Welcome to Part Two of Nineteen Eighty-Four by George Orwell, our latest audio adventure in Tales for Our Time. If you seek a respite from the woes of the world, if only for twenty minutes before you lower your lamp each night, you may prefer its predecessor tale, Psmith, Journalist by P G Wodehouse. Whatever your taste, we have plenty of other yarns in all genres over on our Tales for Our Time home page.
Still, these are serious times, and it helps (indeed, it is necessary) to be able to get off the hamster wheel of breaking "news" and take a sober look at how we got here and where we're headed. Orwell's masterful forensic examination of the panopticon state is essential to that.
Once upon a time, not so long ago, it was assumed that Big Brother was the designated baddie. As Sal Tessio, a New Jersey member of The Mark Steyn Club, reminds us:
Quite ironically it was Apple that produced the 1984 inspired TV commercial shown in January 1984 during the Super Bowl in which the narrator states that if people buy the Macintosh (presumably as an act of defiance against Big Blue IBM) then life in the year 1984 won't be like life in the book 1984. Thirty-seven years hence Apple is Big Brother...looking down...judging...erasing...
Here's that 1984 Nineteen Eighty-Four ad, made for Apple by Ridley Scott:
Well, 1984 wasn't like Nineteen Eighty-Four. But 2021 sure is: as Sal says, Apple is ever more openly Big Brother; it vaporizes you with nary a thought (ask Parler if you can find a means of communicating with them - maybe a telegram?) and its smartphone, as I said in my introduction last night, is a portable telescreen that improves on Orwell by tagging along and watching you wherever you go.
So Apple would never run that 1984 ad today, would it? Because fear of state control has been superseded by fear of wrong thoughts and "sensitive" content.
Tonight's instalment of Nineteen Eighty-Four opens with the daily 11am "Two Minutes Hates", which features as always Emmanuel Goldstein, "the Enemy of the People":
The programmes of the Two Minutes Hate varied from day to day, but there was none in which Goldstein was not the principal figure... Somewhere or other he was still alive and hatching his conspiracies: perhaps somewhere beyond the sea, under the protection of his foreign paymasters, perhaps even--so it was occasionally rumoured--in some hiding-place in Oceania itself...
Goldstein was delivering his usual venomous attack upon the doctrines of the Party--an attack so exaggerated and perverse that a child should have been able to see through it, and yet just plausible enough to fill one with an alarmed feeling that other people, less level-headed than oneself, might be taken in by it...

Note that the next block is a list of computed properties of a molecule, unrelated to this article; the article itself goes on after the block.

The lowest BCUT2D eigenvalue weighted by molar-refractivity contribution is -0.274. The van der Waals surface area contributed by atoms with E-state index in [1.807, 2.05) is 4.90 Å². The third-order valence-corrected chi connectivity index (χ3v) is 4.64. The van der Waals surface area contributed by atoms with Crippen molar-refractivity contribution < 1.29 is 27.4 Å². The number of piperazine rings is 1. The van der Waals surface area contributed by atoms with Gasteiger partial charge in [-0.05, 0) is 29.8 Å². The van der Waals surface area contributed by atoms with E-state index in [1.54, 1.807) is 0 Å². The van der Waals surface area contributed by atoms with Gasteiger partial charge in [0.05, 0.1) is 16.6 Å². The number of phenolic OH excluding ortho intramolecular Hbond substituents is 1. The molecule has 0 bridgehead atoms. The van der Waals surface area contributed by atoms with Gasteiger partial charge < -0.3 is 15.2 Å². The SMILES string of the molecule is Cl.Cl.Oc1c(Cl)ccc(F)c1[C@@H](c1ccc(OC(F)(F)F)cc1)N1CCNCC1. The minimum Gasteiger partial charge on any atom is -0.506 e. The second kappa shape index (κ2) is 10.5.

The sight or even the thought of Goldstein produced fear and anger automatically... But what was strange was that although Goldstein was hated and despised by everybody, although every day and a thousand times a day, on platforms, on the telescreen, in newspapers, in books, his theories were refuted, smashed, ridiculed, held up to the general gaze for the pitiful rubbish that they were--in spite of all this, his influence never seemed to grow less. Always there were fresh dupes waiting to be seduced by him. A day never passed when spies and saboteurs acting under his directions were not unmasked by the Thought Police.
Orwell is presumed to have based "Emanuel Goldstein" on the real-life Leon Trotsky during his exile in Mexico. Likewise, Goldstein's tract The Theory and Practice of Oligarchical Collectivism ("oligarchical collectivism" is not a bad term for our own times) is the merest gloss on Trotsky's The Revolution Betrayed. Trotsky was expelled from the Soviet Union in 1929 and eventually settled in Mexico, until Stalin had him icepicked in 1940. In exile he had an affair with Frida Kahlo and took up gardening, but Moscow still spent a decade publicly blaming him for everything going wrong back home.
It is not necessary, though, for the All-Purpose Enemy to be that real. The Deep State decided five years ago that "Russia" was behind anything that advantaged Trump: The Kremlin had bought a hundred grand's worth of Facebook ads and a bunch of "Macedonian content farmers" and loosed them on the presidential election to devastating effect. An entire election cycle later, the Democrats and the media declared as one that they would not be addressing the matter of Hunter Biden's laptop because it was "Russian disinformation". Which is, in Orwell's very well-chosen words:
...an attack so exaggerated and perverse that a child should have been able to see through it, and yet just plausible enough to fill one with an alarmed feeling that other people, less level-headed than oneself, might be taken in by it.
And so tens of millions of apparently sane Americans believe Trump is a Russian agent and that Putin somehow dropped off a fake laptop at a Delaware computer shop.
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